On the exit ramp, the cake slides off the back seat. The cakebox, now wedged on the floor, requires both hands and some wriggling to remove it from the car. Looking through the cellophane, now crinkled and dented, Lori sighs. The thick gelatin-like blue and yellow balloons piped along the cake’s edges have slithered and slid across the stiff white frosting into the number seventy.
Dammit, why didn’t she just pick up a cupcake and call it a day? Her dad no longer knew the day of the week, let alone that today is his birthday.
Knocking the car door shut with her hip, she lets the purse fall off of her shoulder. Lori sways and tilts her arms trying to steady herself. Now there’s a crack forming along the top of the cake. She’s off balance and leans a little to the left, her right arm bearing the extra weight of her purse.
A taut green awning canopies the entrance to St. Anthony’s. It feels so long ago since her last visit. Well, if she’s being honest with herself, it was hardly a visit. She’d had to pick up her daughter’s soccer carpool from a nearby field. She phoned ahead, asking the aide to bring her dad down to the nursing home lobby so she could pop in for a quick hello. Today she’ll have a proper visit with her dad. Today she’ll spend the entire day with him. An all-day, make up for past and future absences, kind of visit.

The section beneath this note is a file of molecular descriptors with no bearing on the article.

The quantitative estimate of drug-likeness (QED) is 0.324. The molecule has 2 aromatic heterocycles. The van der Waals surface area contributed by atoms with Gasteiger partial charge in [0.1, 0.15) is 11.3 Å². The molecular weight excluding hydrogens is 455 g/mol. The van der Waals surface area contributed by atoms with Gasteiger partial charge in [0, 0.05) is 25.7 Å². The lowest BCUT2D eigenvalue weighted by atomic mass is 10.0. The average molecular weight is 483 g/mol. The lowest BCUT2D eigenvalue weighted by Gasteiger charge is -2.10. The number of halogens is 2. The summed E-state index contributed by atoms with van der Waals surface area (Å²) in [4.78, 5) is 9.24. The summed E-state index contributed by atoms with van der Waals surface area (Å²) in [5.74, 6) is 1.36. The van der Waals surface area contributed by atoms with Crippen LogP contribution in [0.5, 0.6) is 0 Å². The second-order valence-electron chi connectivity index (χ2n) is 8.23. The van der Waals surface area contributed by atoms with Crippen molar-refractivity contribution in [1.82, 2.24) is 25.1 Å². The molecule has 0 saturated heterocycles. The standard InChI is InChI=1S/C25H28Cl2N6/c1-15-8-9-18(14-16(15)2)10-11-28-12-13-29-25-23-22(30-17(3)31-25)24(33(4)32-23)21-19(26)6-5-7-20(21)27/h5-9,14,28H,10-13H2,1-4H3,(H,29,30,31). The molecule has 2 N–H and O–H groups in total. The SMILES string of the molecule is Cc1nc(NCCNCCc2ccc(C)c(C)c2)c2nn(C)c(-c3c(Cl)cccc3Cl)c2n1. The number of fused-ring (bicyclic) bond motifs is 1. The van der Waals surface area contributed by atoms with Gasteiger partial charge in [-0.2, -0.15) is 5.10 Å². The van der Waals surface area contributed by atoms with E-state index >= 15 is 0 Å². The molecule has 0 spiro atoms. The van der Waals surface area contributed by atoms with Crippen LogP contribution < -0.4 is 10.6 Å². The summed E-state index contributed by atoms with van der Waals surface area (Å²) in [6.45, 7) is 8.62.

Lori looks back at her car. She could visit over the weekend instead. Her siblings have planned a small gathering Saturday afternoon. There’s always safety in numbers. She scuffs her heel on the cement, leaving a streak of dirt. But she’d promised herself this special time alone with Dad. Balancing the cake on one hip, she presses the intercom button at the front door again.
There’s a small bus idling behind her packed with residents. They’re probably on their way to a museum. God, her dad loved the Museum of Science and Industry. Every winter, Lori and her brothers and sisters piled into the station wagon. Dad would drive past downtown Chicago and into Hyde Park. He’d take the whole family to see the Christmas Around the World exhibit. Stopping at practically every decorated tree, he'd regale the kids with a colorful account of holiday traditions of each nation. Much different than the silence she was met with when he’d sit in front of the TV with his beer every night.
Lori blinks hard. She moves closer to the intercom and says, “Just visiting, my, um,” she clears her throat, “a resident. Just visiting a resident.” Her voice trails off.
As she moves closer to the intercom, the bus roars its engine. She can’t hear the scratchy voice on the other end. The air around her smells of gasoline and rotten eggs. Her sweaty palms begin to slip along the sides of the cakebox.